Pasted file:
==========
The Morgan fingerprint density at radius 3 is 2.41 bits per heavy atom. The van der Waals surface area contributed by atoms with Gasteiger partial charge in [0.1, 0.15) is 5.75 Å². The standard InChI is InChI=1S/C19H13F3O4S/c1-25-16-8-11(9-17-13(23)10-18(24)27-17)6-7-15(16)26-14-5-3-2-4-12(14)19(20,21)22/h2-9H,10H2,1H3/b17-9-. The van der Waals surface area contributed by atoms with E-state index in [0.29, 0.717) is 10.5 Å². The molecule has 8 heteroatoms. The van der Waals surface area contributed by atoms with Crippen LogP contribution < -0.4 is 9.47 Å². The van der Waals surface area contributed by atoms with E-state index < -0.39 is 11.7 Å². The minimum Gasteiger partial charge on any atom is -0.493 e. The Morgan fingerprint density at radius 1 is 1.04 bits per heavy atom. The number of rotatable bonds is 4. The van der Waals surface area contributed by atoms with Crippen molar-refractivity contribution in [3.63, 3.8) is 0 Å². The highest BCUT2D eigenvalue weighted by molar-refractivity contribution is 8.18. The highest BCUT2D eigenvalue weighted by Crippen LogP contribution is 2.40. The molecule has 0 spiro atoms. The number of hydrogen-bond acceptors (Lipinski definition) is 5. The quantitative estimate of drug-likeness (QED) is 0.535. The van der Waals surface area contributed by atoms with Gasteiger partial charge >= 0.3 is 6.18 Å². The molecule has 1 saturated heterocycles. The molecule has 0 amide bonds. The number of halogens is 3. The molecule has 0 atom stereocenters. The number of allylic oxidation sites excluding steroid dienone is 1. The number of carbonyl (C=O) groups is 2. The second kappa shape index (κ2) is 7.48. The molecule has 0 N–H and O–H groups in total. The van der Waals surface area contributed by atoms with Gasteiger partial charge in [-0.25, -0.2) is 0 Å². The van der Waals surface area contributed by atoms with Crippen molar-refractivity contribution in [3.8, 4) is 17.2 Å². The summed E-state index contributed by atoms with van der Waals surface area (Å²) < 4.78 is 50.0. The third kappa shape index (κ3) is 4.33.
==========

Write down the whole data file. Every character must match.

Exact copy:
The Morgan fingerprint density at radius 3 is 2.41 bits per heavy atom. The van der Waals surface area contributed by atoms with Gasteiger partial charge in [0.1, 0.15) is 5.75 Å². The standard InChI is InChI=1S/C19H13F3O4S/c1-25-16-8-11(9-17-13(23)10-18(24)27-17)6-7-15(16)26-14-5-3-2-4-12(14)19(20,21)22/h2-9H,10H2,1H3/b17-9-. The van der Waals surface area contributed by atoms with E-state index in [0.29, 0.717) is 10.5 Å². The molecule has 8 heteroatoms. The van der Waals surface area contributed by atoms with Crippen LogP contribution < -0.4 is 9.47 Å². The van der Waals surface area contributed by atoms with E-state index < -0.39 is 11.7 Å². The minimum Gasteiger partial charge on any atom is -0.493 e. The Morgan fingerprint density at radius 1 is 1.04 bits per heavy atom. The number of rotatable bonds is 4. The van der Waals surface area contributed by atoms with Crippen molar-refractivity contribution in [3.63, 3.8) is 0 Å². The highest BCUT2D eigenvalue weighted by molar-refractivity contribution is 8.18. The highest BCUT2D eigenvalue weighted by Crippen LogP contribution is 2.40. The molecule has 0 spiro atoms. The number of hydrogen-bond acceptors (Lipinski definition) is 5. The quantitative estimate of drug-likeness (QED) is 0.535. The van der Waals surface area contributed by atoms with Gasteiger partial charge >= 0.3 is 6.18 Å². The molecule has 1 saturated heterocycles. The molecule has 0 amide bonds. The number of halogens is 3. The molecule has 0 atom stereocenters. The number of allylic oxidation sites excluding steroid dienone is 1. The number of carbonyl (C=O) groups is 2. The second kappa shape index (κ2) is 7.48. The molecule has 0 N–H and O–H groups in total. The van der Waals surface area contributed by atoms with Gasteiger partial charge in [-0.25, -0.2) is 0 Å². The van der Waals surface area contributed by atoms with Crippen molar-refractivity contribution in [3.8, 4) is 17.2 Å². The summed E-state index contributed by atoms with van der Waals surface area (Å²) < 4.78 is 50.0. The third kappa shape index (κ3) is 4.33.